I have several poor excuses for why I didn't post this three days ago, so let's just skip them.
First, I have to credit my mom for this recipe, as it is almost entirely based on my foggy memory of "helping" her pour cans into a pot as a child. That, and several confused phone calls home from the canned vegetable aisle since I've moved away.
Second, this isn't really a recipe. I've never made chili the same way twice (not exactly on purpose). I would call this more of a 'guide on how to create your own chili recipe'. Yay! I don't know about you, but I hate being told exactly how to do something!
You will need:
two cans of beans of your choice, preferably one "in sauce" such as "chili hot beans", and I can't go without kidney beans!
one can tomatoes, I got "chili ready" diced tomatoes
one mini can tomato paste
half of an onion, chopped, red, yellow, or white--I prefer red--chopped to size of your liking
green pepper, chopped
catchup, unless you don't have any (what?!), then you can skip this, although it is the secret ingredient, you know!
small amount of oil, I use olive oil, whatever cooking oil you prefer is fine
salt, pepper, and sugar
garlic form of your choice we use the pre-chopped in a glass jar kind
if you want meat small package of the leanest ground beef you can afford
if you want to reduce the fat or go vegetarian a package of Morningstar "crumbles"
if you want vegetarian chili without fake meat a third can of beans, the other half of that onion, and perhaps a red pepper or other vegetable of your choice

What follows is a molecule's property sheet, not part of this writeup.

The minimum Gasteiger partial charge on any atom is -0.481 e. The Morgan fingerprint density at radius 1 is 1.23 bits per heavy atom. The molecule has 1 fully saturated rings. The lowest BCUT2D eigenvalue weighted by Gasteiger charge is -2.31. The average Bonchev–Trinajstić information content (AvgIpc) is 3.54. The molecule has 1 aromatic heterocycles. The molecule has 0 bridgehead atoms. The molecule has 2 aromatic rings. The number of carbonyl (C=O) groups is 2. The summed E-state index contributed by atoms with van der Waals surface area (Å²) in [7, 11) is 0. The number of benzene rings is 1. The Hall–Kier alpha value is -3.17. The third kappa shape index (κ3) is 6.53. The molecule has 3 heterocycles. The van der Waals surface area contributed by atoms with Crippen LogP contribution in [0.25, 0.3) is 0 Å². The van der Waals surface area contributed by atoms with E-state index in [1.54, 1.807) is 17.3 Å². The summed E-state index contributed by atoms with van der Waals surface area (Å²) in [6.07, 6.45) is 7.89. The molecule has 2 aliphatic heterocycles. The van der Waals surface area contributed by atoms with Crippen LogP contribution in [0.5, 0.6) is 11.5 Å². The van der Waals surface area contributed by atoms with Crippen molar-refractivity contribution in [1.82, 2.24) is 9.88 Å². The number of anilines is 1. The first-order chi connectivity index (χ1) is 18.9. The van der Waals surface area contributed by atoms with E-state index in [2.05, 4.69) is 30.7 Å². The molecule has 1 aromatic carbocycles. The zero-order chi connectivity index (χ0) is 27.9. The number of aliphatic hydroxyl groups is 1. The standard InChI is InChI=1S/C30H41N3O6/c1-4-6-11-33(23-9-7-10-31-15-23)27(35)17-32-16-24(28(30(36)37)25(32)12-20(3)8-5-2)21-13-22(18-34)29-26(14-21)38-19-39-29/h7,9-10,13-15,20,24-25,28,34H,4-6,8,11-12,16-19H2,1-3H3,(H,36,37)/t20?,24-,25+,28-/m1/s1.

Time to get creative...
In a large pot (I use the one from my set with the handles on either side) on medium heat add a tbsp or so of your oil. Once the oil has warmed up, add your green bell pepper and onion. I usually add as I chop, so start with the bell pepper as it takes longer to soften up. Season lightly with salt and pepper, and brown your veggies. You just need to cook them until they get dark on a couple edges and start to soften up. This gives them flavor!
If you are using beef, in another pan, brown it at the same time you are cooking your veggies. Drain excess oil and add to your large pot.
Now comes the easy part! Add your can of tomatoes (do not drain!) and your cans of beans (if it's an "in sauce" kind, don't drain at all; if it just has "bean juice" in it, I usually drain about half of that off before adding to the pot). Next add the small can of tomato paste, then fill the can with water and add it as well. Combine everything well. If you are using the faux-beef in place of the ground beef, add it at this time. This was my first time using it in chili, and we loved it! I added about half the package of 'crumbles'.
As far as seasoning...I wing everything, of course. I will guess for you on quantity. Add apx 1-2 tbsp catchup, and about a cloves worth of garlic. Salt, pepper, and sugar should all be added in small amounts to taste. I always end up using more than I think I will! But it's easier to add than it is to take out. Sugar is actually the secret ingredient! Sometimes I forget, and can't figure out why the chili tastes bland, flat, and just plain weird. But add in a tbsp of sugar (or more....) and it just blossoms.
Now just leave it on medium-low heat with a lid on and let it simmer, stirring every 5 or so minutes. For how long? Mmm, I don't know, til you're ready to eat I suppose. I use this time to make the cornbread! The ONLY choice for cornbread is Jiffy. And you have to obey the instructions when they suggest to let the batter sit for 5 minutes and then stir again.
Okay, I hope that made a tiny bit of sense! I'm definitely not a recipe writer, eep. That felt like homework! Let me know if you try it out and any variations you may come up with. I'm always willing to add new things to the pot.